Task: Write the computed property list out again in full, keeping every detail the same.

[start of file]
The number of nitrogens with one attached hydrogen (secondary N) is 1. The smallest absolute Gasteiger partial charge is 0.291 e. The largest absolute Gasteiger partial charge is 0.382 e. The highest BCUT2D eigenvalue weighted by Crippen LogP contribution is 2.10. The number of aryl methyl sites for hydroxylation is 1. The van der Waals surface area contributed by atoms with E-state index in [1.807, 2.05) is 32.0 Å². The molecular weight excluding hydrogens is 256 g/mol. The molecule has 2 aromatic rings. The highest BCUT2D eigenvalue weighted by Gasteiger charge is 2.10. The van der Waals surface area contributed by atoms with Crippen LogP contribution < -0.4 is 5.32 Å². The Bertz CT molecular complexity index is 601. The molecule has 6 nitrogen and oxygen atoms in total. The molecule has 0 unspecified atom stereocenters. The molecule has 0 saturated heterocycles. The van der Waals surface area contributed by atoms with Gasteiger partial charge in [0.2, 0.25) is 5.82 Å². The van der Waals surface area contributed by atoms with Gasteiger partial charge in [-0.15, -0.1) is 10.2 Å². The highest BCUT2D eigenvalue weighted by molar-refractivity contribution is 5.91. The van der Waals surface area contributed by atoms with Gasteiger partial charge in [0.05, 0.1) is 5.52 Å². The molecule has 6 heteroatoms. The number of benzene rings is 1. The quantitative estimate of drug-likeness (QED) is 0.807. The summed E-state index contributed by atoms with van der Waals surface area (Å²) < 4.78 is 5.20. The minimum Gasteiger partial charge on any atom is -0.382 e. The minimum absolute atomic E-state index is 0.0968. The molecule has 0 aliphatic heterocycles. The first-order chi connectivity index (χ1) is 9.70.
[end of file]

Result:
The number of nitrogens with one attached hydrogen (secondary N) is 1. The smallest absolute Gasteiger partial charge is 0.291 e. The largest absolute Gasteiger partial charge is 0.382 e. The highest BCUT2D eigenvalue weighted by Crippen LogP contribution is 2.10. The number of aryl methyl sites for hydroxylation is 1. The van der Waals surface area contributed by atoms with E-state index in [1.807, 2.05) is 32.0 Å². The molecular weight excluding hydrogens is 256 g/mol. The molecule has 2 aromatic rings. The highest BCUT2D eigenvalue weighted by Gasteiger charge is 2.10. The van der Waals surface area contributed by atoms with Crippen LogP contribution < -0.4 is 5.32 Å². The Bertz CT molecular complexity index is 601. The molecule has 6 nitrogen and oxygen atoms in total. The molecule has 0 unspecified atom stereocenters. The molecule has 0 saturated heterocycles. The van der Waals surface area contributed by atoms with Gasteiger partial charge in [0.2, 0.25) is 5.82 Å². The van der Waals surface area contributed by atoms with Gasteiger partial charge in [-0.15, -0.1) is 10.2 Å². The highest BCUT2D eigenvalue weighted by molar-refractivity contribution is 5.91. The van der Waals surface area contributed by atoms with Gasteiger partial charge in [0.05, 0.1) is 5.52 Å². The molecule has 6 heteroatoms. The number of benzene rings is 1. The quantitative estimate of drug-likeness (QED) is 0.807. The summed E-state index contributed by atoms with van der Waals surface area (Å²) < 4.78 is 5.20. The minimum Gasteiger partial charge on any atom is -0.382 e. The minimum absolute atomic E-state index is 0.0968. The molecule has 0 aliphatic heterocycles. The first-order chi connectivity index (χ1) is 9.70.